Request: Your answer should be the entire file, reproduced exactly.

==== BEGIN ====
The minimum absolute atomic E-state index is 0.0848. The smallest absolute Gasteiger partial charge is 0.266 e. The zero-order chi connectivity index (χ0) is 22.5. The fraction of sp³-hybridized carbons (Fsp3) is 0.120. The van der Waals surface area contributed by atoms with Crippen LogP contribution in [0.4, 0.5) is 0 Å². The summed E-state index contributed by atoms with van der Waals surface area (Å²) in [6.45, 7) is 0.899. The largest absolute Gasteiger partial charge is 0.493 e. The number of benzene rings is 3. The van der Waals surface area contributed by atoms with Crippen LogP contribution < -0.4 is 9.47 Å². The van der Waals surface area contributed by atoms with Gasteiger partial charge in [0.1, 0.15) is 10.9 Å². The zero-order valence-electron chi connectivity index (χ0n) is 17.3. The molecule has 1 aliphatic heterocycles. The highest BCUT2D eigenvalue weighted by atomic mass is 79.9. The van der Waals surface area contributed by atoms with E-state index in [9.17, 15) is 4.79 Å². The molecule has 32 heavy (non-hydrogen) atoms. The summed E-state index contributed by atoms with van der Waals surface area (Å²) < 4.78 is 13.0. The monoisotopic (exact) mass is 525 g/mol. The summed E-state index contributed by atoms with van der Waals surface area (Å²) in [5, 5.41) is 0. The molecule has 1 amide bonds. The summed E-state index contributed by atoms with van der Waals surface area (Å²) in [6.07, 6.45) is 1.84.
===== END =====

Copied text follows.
The minimum absolute atomic E-state index is 0.0848. The smallest absolute Gasteiger partial charge is 0.266 e. The zero-order chi connectivity index (χ0) is 22.5. The fraction of sp³-hybridized carbons (Fsp3) is 0.120. The van der Waals surface area contributed by atoms with Crippen LogP contribution in [0.4, 0.5) is 0 Å². The summed E-state index contributed by atoms with van der Waals surface area (Å²) in [6.45, 7) is 0.899. The largest absolute Gasteiger partial charge is 0.493 e. The number of benzene rings is 3. The van der Waals surface area contributed by atoms with Crippen LogP contribution < -0.4 is 9.47 Å². The van der Waals surface area contributed by atoms with Gasteiger partial charge in [0.1, 0.15) is 10.9 Å². The zero-order valence-electron chi connectivity index (χ0n) is 17.3. The molecule has 1 aliphatic heterocycles. The highest BCUT2D eigenvalue weighted by atomic mass is 79.9. The van der Waals surface area contributed by atoms with E-state index in [9.17, 15) is 4.79 Å². The molecule has 32 heavy (non-hydrogen) atoms. The summed E-state index contributed by atoms with van der Waals surface area (Å²) < 4.78 is 13.0. The monoisotopic (exact) mass is 525 g/mol. The summed E-state index contributed by atoms with van der Waals surface area (Å²) in [5, 5.41) is 0. The molecule has 1 amide bonds. The summed E-state index contributed by atoms with van der Waals surface area (Å²) in [6.07, 6.45) is 1.84.